He said he’d recently taken a “chance” by talking to The Washington Post, but was unhappy with the attention in the end—though he wouldn’t divulge why, or if it had led to trouble at RT. “I’m just at a point in time in my career where I just, I don’t need any publicity,” he said. “I do this job ’cause I love it. I’ve never really figured out why the media covers the media, you know? I’m a reporter just like you are.”
Just then a protester approached with a stack of signs and asked if Schultz would like one. “No, thank you, sir,” Schultz said. The protester looked at him skeptically. “Your days of signs are over?” he asked. Schultz laughed through a frown. “No, it’s not over,” he said.
Asked if it bothered him when he was criticized for working for what almost everyone outside of the Russian government believes is a propaganda network, Schultz said, “Well, it doesn’t bother me because I know it’s not the truth, you know? There’s so much in the media that’s not the truth. You know, so I go with what I know and I go with my instincts and I go with the facts.”
Schultz emphasized that he’s now “in a totally different role than what I was doing at MSNBC. I was doing an opinion show. I’m a nightly news anchor now, I don’t—if you watch my show, at 8 o’clock—I don’t give opinions.” Although, he was eager to give his critical opinion of Clinton after Trump’s RT interview proved controversial.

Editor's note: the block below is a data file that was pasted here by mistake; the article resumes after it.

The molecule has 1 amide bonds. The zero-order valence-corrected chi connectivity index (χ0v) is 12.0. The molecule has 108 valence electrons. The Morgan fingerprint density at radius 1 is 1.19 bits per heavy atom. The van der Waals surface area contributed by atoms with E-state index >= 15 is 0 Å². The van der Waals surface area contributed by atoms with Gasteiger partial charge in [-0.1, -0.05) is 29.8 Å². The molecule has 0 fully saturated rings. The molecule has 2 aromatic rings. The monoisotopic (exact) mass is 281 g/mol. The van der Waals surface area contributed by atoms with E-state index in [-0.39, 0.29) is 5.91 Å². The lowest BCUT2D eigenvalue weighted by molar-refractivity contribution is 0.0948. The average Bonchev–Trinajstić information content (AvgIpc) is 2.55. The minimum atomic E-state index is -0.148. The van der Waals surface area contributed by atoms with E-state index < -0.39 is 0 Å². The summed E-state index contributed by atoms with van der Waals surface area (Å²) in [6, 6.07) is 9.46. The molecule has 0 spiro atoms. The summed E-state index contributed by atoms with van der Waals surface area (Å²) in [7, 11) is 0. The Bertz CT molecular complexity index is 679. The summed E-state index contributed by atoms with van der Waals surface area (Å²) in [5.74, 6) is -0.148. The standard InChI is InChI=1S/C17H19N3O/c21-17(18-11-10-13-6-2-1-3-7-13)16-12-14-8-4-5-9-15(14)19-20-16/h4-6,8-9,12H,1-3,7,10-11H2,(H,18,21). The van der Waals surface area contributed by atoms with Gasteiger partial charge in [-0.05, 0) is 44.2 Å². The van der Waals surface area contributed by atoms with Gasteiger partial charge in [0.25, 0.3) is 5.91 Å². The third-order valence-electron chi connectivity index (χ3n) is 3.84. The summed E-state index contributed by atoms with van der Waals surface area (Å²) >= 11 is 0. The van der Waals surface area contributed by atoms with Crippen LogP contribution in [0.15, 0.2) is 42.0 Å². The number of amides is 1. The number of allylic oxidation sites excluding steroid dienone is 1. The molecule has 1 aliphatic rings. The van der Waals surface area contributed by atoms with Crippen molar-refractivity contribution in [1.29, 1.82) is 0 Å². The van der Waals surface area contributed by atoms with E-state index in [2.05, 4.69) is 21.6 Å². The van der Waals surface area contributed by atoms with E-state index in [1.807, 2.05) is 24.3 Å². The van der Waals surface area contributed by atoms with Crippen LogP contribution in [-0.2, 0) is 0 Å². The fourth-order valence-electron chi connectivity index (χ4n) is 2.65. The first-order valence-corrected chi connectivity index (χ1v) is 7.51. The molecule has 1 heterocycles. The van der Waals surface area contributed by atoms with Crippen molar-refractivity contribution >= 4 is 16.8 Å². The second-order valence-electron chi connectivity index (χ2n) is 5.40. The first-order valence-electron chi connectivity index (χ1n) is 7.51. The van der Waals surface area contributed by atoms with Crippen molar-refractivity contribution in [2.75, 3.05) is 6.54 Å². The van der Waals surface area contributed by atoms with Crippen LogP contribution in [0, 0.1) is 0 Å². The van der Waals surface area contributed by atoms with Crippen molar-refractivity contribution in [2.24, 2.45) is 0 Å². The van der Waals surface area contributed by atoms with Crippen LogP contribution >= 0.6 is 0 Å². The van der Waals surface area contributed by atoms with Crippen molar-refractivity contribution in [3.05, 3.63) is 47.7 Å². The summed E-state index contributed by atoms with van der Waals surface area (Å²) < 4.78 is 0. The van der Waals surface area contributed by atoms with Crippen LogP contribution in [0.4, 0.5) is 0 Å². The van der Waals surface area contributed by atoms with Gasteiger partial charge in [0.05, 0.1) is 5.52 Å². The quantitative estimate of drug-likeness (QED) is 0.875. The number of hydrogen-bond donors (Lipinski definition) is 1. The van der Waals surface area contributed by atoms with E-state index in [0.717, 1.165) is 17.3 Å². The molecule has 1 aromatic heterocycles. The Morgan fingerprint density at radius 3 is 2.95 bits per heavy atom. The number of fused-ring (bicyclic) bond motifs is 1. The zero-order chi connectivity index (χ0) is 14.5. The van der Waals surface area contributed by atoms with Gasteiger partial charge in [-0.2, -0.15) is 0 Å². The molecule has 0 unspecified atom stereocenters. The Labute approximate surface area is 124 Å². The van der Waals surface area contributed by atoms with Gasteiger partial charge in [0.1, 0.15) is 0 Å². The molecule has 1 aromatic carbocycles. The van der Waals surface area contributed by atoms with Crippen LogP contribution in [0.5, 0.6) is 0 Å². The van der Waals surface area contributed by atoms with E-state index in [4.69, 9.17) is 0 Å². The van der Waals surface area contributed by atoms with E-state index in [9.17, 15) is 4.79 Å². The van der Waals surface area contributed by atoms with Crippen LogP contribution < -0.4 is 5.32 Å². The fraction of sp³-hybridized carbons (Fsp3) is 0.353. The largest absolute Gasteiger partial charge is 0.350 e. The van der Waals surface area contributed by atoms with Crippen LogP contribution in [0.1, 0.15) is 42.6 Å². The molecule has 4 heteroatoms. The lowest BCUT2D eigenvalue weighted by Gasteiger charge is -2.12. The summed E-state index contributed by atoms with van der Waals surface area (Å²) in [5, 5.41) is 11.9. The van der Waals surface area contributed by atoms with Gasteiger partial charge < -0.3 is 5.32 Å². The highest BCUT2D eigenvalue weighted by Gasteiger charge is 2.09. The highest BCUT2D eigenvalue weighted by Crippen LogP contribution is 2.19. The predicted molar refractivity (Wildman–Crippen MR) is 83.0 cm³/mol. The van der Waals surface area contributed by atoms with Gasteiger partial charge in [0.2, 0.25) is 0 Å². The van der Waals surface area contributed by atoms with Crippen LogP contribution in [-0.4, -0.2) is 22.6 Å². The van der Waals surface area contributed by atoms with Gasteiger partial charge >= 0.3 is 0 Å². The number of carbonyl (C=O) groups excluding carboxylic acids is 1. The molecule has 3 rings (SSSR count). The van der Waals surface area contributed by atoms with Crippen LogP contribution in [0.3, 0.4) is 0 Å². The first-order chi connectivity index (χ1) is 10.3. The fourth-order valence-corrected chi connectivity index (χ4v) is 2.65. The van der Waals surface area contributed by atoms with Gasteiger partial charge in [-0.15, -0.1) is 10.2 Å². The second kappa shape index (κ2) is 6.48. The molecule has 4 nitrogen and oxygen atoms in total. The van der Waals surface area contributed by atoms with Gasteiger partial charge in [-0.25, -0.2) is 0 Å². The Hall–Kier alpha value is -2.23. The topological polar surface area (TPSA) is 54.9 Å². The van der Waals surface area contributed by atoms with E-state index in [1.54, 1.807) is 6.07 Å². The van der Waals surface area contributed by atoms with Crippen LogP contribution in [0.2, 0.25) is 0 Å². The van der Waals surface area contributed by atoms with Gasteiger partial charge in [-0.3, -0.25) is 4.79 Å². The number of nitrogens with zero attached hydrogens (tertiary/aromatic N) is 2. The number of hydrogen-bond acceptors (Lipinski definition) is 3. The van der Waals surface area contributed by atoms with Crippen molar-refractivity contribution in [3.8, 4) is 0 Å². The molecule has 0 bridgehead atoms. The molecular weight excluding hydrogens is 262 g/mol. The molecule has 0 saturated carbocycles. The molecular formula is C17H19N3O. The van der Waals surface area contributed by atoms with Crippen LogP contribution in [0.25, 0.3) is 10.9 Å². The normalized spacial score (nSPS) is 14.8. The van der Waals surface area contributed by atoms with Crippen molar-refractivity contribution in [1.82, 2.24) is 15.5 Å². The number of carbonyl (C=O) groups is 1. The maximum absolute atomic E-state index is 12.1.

Still, Schultz called the alleged change “rather refreshing,” and said the reason he didn’t seek out a job on another American network was because he wanted to do something different and he didn’t want to rival MSNBC, where he said he still has a lot of friends.
“I feel very comfortable about being fair to Trump,” he said, “I think I’ve been very fair to him.”
Reminded how much he used to hate Trump, Schultz said, “Um, well, then I guess that kind of shows my opinions aren’t getting in the way, right?”
Suddenly, a look of concern spread across Schultz’s face.
He never wanted to be interviewed, he said, and despite giving a reporter his location and answering questions for several minutes, he didn’t want to be quoted. He grew incensed and accusatory, but then seemed to try to calm himself by saying he was comfortable with everything he had said on the record.
He said he didn’t want to answer any more questions, but then he ran after me, in a state of total panic.
“I’m asking you professionally to not write anything about me,” he said.
Informed that I couldn’t promise that, since I was there talking to him to report a story partially about him—something he knew—his face turned red.
He moved closer and stared into my eyes, and then he screamed at me, divulging something personal and wholly unrelated to both RT and the conflict at hand.
“This is a hit job, I know it is!” he screamed again.
Later, in an email, he said, “I’m on record asking you not to do s story on me. I did not know I was being recoded. I don’t want any coverage . I’m professionally asking you to not write about me. Thank you Ed [sic].”
A few hours later, he called my phone and hung up.